Sparks flew recently when American Airlines (AMR) terminated its relationship with major online travel agency (OTA) Orbitz Worldwide (OWW), sending the travel industry into a frenzy. The airline claims the use of global distribution systems, now employed by online travel websites to provide flight information, is resulting in unnecessary costs. When Orbitz refused to adjust its business model, American Airlines jumped ship. The argument over the use of an intermediary to channel information to consumers has been brewing between airlines and OTA’s since the Internet began to take the place of conventional travel agents.

Now, American Airlines has developed its own system called DirectConnect and is insisting that websites selling tickets on American Airline’s flights use this new platform, cutting out such go betweens. However, online travel agencies have remained unwilling to modify the way they conduct business, leading to a standoff between the airlines and the rest of the online travel industry.

Indeed, since the split between Orbitz and American Airlines, several other players in the industry have joined the fray. Expedia (EXPE) pulled American Airline’s tickets from its website, and Sabre Holdings, a major global distribution system, is now blocking the company’s offerings, as well. In addition, several other airlines are threatening to sever their relationships with online travel agencies if changes aren’t made to the way information is directed toward consumers.

The recent battle is raising questions about the future of airline ticket distribution. Should American Airlines’ new model prove successful, many other airlines are likely to follow suit, leaving online travel agencies out in the cold. This would lead to many changes for consumers, including possibly higher prices and fewer choices in the market.

Although the airlines are standing their ground, severing all ties with online travel websites is not the ideal situation for them either. In fact, American Airlines’ split with Orbitz was intended to force the travel website into negotiations. However, Orbitz and other online travel agencies remain unfazed, seemingly confident that their services are vital to the travel industry and the airlines will eventually come back to the fold.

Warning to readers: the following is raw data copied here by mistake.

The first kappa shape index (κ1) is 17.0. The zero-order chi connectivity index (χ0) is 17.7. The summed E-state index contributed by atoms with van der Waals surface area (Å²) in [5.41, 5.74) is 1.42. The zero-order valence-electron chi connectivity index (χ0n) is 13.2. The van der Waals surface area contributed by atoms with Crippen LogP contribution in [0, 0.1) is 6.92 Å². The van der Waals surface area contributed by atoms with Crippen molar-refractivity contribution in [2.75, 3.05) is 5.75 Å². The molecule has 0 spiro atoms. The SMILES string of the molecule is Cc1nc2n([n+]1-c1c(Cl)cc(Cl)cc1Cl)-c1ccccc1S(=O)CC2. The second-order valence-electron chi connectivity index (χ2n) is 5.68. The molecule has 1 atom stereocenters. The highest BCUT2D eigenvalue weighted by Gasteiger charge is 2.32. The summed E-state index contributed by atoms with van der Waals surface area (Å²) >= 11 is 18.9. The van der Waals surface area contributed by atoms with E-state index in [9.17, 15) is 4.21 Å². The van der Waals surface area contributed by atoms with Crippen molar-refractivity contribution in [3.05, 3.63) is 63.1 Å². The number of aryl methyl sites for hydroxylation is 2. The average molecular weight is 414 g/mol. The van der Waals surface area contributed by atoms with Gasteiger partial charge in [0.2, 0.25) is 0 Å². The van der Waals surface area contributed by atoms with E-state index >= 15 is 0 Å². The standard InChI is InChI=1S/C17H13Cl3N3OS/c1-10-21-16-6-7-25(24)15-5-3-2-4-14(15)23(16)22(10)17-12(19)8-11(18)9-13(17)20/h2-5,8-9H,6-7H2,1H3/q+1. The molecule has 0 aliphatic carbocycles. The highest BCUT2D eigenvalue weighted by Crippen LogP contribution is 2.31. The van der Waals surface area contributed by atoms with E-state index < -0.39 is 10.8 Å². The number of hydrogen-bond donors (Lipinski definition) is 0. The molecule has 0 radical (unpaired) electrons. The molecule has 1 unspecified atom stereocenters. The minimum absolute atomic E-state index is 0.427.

It seems as though investors are siding with the airlines on this one—online travel stocks slipped following the turmoil. Shares of both Orbitz and Expedia are down since their fallout with American Airlines, signaling the online travel industry may be wise to reconsider its position.

If the two parties cannot reconcile, the impact on consumers could be detrimental, making it difficult to make good comparisons, and nearly impossible to ensure the lowest prices are found. Neither side can afford to alienate consumers in such a price-sensitive industry, which makes some sort of agreement down the line more likely than not. However, for now the issue remains at a standstill, and the industry is left to wonder what will happen down the line as this battle escalates.

In the meantime, metasearch (i.e., a metasearch engine is a search tool that sends user requests to several other search engines and/or databases and puts the results into a single list) websites, such as Kayak, seem to be benefiting from the chaos. These websites do not sell travel offerings, but rather compile a list of options from various different websites and put it in front of the consumer. Essentially, these companies are merely directing traffic to other websites, which include both online travel agencies and airlines, leaving metasearch websites able to profit regardless of where consumers are actually purchasing tickets.

All told, change is on the horizon for online travel, and the market remains highly volatile. Though this issue will likely be resolved soon, the outcome is entirely up in the air, leaving the implications for the industry unclear. Investors looking to invest in this market may be wise to consider metasearch websites, such as Kayak, which will likely continue to thrive regardless of the outcome.

At the time of this article’s writing, the author did not have any positions in any of the companies mentioned.